How Radiant MLHub Contributes to Global Action Towards a Sustainable Earth – In The Promise and Peril of a Digital Ecosystem for the Planet, authors Jillian Campbell and David Jensen from the United Nations Environment Programme (UNEP) published an urgent call for action to the world: Create a shared vision that leverages new technologies to manage humanity’s footprints or risk perishing as a consequence of the climate and nature crises. The authors expand on the discussion paper, The Case for a Digital Ecosystem for the Environment: Bringing together data, algorithms, and insights for sustainable development, which was authored through a participatory process led by the UN Science Policy-Business Forum.
The SpatioTemporal Catalog (STAC) is an open standard for exchanging catalogs of raster and vector data. The goal of the standard is to increase “ the interoperability of searching for satellite imagery.” The potential applications of the analysis of satellite imagery are far-reaching. Yet, few are engaging with the multitude of data available.
A major impediment is the difficulty of searching and working with the data-the variety of formats and descriptions can flummox even the most experienced of users.
The past couple of years has seen some major steps forward on geospatial interoperability. The trend in OGC towards open collaboration, JSON + REST focus, and OpenAPI specs that started with WFS 3 is sweeping through most all the core specifications. They recently held a successful hackathon, which resulted in agreement on the core ‘building blocks’ that form the ‘OGC API,’ with WFS 3 evolving to become the ‘OGC API — Features’ specification. As the core pieces settle, there is still lots of interesting work happening with the spec, in extensions that enable implementors to match the functionality of previous WFS versions, like Filters, advanced Queries, reprojection, transactions and more.
It is our pleasure to introduce Dr. Hamed Alemohammad, Chief Data Scientist with Radiant Earth Foundation. Dr. Alemohammad is a technical leader and researcher with extensive expertise and knowledge in remote sensing and imagery techniques, and statistical and machine learning models for geospatial and big data analytics. With a proven record of developing new algorithms for multi-spectral satellite and airborne observations and analyzing them to infer actionable insights, he is spearheading Radiant MLHub’s open repository of Earth observation training data and ML models.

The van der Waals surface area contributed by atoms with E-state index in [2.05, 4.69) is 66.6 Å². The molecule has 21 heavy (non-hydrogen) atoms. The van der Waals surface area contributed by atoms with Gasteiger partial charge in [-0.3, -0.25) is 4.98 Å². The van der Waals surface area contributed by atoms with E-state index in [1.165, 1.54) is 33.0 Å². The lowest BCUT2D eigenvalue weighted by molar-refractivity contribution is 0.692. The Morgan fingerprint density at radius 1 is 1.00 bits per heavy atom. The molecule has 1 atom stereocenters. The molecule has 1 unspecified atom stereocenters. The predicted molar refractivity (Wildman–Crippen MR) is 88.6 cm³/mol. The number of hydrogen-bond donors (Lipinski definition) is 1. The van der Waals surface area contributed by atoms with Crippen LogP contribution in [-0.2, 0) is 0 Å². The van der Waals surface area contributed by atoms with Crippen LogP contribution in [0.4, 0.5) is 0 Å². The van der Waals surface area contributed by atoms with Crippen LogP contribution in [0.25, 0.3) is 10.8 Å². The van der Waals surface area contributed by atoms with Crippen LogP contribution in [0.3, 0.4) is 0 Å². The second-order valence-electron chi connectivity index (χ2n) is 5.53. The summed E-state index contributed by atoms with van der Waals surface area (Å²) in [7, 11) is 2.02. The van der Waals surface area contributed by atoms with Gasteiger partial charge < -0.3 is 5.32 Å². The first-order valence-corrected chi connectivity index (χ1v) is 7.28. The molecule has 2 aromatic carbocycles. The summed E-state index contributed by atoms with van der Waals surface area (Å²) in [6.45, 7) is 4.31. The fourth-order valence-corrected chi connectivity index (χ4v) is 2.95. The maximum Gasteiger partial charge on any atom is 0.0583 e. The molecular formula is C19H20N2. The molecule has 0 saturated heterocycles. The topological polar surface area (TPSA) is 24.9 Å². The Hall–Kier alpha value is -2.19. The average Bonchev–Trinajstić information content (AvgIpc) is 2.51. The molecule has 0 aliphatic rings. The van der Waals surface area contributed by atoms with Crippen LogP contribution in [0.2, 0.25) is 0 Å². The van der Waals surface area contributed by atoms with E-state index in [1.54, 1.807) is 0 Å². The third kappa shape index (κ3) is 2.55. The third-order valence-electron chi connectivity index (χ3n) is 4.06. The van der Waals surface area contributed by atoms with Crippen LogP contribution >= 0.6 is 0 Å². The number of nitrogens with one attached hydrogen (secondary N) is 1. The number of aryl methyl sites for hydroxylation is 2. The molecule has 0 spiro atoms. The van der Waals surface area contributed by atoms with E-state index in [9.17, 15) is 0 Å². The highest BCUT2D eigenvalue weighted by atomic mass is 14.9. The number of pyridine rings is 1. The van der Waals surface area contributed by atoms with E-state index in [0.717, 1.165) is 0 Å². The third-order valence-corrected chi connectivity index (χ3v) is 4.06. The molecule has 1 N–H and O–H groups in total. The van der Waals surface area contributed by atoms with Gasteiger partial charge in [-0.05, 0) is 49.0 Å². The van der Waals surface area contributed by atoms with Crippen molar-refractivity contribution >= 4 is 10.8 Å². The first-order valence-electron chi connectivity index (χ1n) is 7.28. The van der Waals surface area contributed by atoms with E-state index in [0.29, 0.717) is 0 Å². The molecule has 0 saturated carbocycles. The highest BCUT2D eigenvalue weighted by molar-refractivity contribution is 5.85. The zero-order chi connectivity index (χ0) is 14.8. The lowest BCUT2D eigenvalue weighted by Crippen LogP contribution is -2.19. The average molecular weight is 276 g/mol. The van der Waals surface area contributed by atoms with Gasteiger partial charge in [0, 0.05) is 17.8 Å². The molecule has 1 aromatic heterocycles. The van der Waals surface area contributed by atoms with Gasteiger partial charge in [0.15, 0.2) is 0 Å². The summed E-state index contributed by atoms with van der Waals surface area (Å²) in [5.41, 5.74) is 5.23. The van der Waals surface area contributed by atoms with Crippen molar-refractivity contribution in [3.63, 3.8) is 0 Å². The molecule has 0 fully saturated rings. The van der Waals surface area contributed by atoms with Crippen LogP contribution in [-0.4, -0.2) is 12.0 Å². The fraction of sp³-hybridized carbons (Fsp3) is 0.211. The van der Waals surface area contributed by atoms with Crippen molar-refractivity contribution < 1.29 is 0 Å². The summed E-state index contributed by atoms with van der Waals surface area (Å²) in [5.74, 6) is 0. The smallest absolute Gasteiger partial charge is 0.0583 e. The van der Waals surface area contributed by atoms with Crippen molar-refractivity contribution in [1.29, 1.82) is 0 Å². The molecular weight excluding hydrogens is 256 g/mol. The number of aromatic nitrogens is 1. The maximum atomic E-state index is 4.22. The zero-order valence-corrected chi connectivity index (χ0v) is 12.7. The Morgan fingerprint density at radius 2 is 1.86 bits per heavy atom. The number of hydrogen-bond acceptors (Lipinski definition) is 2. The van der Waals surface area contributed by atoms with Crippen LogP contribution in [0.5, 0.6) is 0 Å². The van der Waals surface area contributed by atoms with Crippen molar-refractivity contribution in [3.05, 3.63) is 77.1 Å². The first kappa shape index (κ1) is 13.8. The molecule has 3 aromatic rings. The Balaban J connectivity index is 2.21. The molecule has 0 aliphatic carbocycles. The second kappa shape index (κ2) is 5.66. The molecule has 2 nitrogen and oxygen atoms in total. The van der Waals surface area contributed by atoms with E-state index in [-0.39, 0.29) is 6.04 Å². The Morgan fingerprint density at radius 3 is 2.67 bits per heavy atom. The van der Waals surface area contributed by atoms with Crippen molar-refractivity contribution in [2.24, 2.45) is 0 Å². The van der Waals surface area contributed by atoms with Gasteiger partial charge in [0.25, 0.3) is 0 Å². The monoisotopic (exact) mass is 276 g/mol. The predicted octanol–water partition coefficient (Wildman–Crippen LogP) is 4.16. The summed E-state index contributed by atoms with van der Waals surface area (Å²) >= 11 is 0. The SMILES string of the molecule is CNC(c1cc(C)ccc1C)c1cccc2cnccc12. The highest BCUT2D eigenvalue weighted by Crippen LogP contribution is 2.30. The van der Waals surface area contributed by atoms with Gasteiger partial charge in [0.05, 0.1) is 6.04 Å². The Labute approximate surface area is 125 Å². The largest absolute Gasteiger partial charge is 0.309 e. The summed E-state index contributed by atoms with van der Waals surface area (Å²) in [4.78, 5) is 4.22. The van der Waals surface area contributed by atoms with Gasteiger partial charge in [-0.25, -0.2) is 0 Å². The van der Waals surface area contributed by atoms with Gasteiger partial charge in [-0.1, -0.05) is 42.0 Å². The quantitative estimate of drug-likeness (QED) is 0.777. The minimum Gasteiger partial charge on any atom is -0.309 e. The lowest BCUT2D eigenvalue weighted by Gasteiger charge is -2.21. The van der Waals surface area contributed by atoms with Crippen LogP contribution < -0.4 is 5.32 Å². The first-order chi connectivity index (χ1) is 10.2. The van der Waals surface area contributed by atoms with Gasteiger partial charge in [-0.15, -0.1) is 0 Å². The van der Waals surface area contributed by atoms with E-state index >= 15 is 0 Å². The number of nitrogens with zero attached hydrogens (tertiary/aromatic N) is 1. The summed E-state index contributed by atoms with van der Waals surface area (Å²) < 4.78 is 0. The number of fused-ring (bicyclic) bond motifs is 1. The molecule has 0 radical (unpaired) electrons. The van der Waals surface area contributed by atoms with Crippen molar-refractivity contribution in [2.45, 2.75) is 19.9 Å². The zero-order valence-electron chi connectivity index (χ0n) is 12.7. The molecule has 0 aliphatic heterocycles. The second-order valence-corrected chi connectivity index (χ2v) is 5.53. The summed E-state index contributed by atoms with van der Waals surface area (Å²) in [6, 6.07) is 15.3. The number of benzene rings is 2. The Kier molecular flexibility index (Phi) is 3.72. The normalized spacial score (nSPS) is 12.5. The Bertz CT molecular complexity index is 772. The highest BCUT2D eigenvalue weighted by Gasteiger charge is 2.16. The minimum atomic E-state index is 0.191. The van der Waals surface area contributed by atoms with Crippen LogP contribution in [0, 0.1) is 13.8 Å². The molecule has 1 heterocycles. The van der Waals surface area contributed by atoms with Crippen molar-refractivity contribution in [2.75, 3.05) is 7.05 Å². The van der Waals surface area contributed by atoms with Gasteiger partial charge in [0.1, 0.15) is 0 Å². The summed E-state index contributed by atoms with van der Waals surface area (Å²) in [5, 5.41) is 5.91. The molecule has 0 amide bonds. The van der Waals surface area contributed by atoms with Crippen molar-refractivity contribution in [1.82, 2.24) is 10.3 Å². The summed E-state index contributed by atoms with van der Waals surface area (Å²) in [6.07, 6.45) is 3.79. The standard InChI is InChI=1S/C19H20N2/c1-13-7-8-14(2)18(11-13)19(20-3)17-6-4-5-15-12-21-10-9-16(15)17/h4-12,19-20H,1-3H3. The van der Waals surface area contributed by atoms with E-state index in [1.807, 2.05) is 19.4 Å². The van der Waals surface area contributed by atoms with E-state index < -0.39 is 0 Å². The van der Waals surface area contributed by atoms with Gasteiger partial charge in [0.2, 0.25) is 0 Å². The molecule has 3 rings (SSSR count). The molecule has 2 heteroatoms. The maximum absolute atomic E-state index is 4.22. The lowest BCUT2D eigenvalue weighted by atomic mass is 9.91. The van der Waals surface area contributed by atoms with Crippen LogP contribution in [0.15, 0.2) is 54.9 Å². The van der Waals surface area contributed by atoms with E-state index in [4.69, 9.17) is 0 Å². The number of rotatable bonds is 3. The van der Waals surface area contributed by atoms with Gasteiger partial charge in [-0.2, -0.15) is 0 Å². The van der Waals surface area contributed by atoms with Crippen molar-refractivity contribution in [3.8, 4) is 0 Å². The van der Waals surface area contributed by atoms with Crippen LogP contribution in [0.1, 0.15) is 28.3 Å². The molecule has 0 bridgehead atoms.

Radiant MLHub is democratizing ML data and models, and, diversifying EO applications. At its core, Radiant MLHub provides an open source “Hub” for discovery and access of thematic training data and models, which are necessary to innovate for sustainable development globally.
A core goal of Radiant Earth Foundation is to raise awareness around innovation in geospatial analytics with a particular focus on ML and EO for the global development community. In this spirit, we present Illuminate, a collection of specially-selected courses and other educational resources.
Last month I had the opportunity to present the architecture behind tiles.rdnt.io: Customer Showcase: Exploiting Multi-Region Data Locality with Lambda@Edge — AWS Online Tech Talks.tiles.rdnt.io is interesting for a few reasons: 1) it dynamically renders map tiles for imagery sources anywhere on the internet, 2) it’s entirely serverless — the tiler itself is implemented as a Python Lambda function, and 3) it’s replicated worldwide to reduce latency when rendering and network egress costs for imagery providers.
Data drives decisions. Whether it’s the number on a scale signaling the need to diet or a satellite image showing the extent of flooding for disaster response, data, imagery, and the resulting analyses they enable guide valuable insights and actions.
Radiant Earth Foundation was founded on the premise that much of the world’s best data and imagery was difficult to find and even more difficult to use because of access issues, making these valuable assets stranded and underutilized.
Chris Holmes is pleased to share two pieces of news about the SpatioTemporal Asset Catalogs Spec. The first is that we now have a website! The goal of the website is to be a much more approachable set of explanations than the specification itself. Having the specification live on GitHub was done on purpose to make it more accessible to developers, but it can be intimidating to non-developers. Putting up the website is indeed a milestone, signaling that STAC is maturing enough to welcome a wider audience.
A big thanks goes to David Gavin of Digital Earth Australia for doing all the initial website copy and styling at the 3rd STAC Sprint, with his ‘outreach’ group. We are hoping to have another outreach group do comparable tasks at the 4th Sprint, though the group at the last sprint set a very high bar.
As part of the Amazon Sustainability Data Initiative, Hamed Alemohammad, Chief Data Scientist at Radiant Earth was invited to share how the organization is using open data and the Amazon Web Services (AWS) Cloud to support the global development community.
Machine learning in support of the SDGs
To effectively leverage open EO data and analytics in support of the SDGs, we turn raw EO data into insights that can guide the decisions required to create a sustainable future. Machine learning is an important part of that process but has one major drawback – the lack of geo-diverse training datasets. Radiant Earth is actively working to fill that gap.